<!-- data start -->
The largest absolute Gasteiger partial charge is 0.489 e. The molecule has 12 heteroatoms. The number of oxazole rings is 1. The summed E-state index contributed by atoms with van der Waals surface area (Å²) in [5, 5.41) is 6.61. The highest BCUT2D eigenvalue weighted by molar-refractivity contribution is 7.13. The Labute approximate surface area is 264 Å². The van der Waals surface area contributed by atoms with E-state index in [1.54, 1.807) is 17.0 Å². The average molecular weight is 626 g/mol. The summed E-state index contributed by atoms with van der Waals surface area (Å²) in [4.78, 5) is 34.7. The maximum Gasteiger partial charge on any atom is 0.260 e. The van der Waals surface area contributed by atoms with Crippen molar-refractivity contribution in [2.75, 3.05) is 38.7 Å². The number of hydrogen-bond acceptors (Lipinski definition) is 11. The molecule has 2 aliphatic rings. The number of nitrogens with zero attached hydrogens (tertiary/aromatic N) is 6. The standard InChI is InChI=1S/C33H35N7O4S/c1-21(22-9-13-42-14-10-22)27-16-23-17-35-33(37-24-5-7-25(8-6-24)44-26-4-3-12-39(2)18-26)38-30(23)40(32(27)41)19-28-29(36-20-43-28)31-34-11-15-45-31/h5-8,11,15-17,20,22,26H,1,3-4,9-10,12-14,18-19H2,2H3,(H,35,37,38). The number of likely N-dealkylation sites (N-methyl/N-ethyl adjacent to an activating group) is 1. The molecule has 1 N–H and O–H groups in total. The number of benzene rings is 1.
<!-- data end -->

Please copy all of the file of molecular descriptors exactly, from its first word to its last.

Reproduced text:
The largest absolute Gasteiger partial charge is 0.489 e. The molecule has 12 heteroatoms. The number of oxazole rings is 1. The summed E-state index contributed by atoms with van der Waals surface area (Å²) in [5, 5.41) is 6.61. The highest BCUT2D eigenvalue weighted by molar-refractivity contribution is 7.13. The Labute approximate surface area is 264 Å². The van der Waals surface area contributed by atoms with E-state index in [1.54, 1.807) is 17.0 Å². The average molecular weight is 626 g/mol. The summed E-state index contributed by atoms with van der Waals surface area (Å²) in [4.78, 5) is 34.7. The maximum Gasteiger partial charge on any atom is 0.260 e. The van der Waals surface area contributed by atoms with Crippen molar-refractivity contribution in [2.75, 3.05) is 38.7 Å². The number of hydrogen-bond acceptors (Lipinski definition) is 11. The molecule has 2 aliphatic rings. The number of nitrogens with zero attached hydrogens (tertiary/aromatic N) is 6. The standard InChI is InChI=1S/C33H35N7O4S/c1-21(22-9-13-42-14-10-22)27-16-23-17-35-33(37-24-5-7-25(8-6-24)44-26-4-3-12-39(2)18-26)38-30(23)40(32(27)41)19-28-29(36-20-43-28)31-34-11-15-45-31/h5-8,11,15-17,20,22,26H,1,3-4,9-10,12-14,18-19H2,2H3,(H,35,37,38). The number of likely N-dealkylation sites (N-methyl/N-ethyl adjacent to an activating group) is 1. The molecule has 1 N–H and O–H groups in total. The number of benzene rings is 1.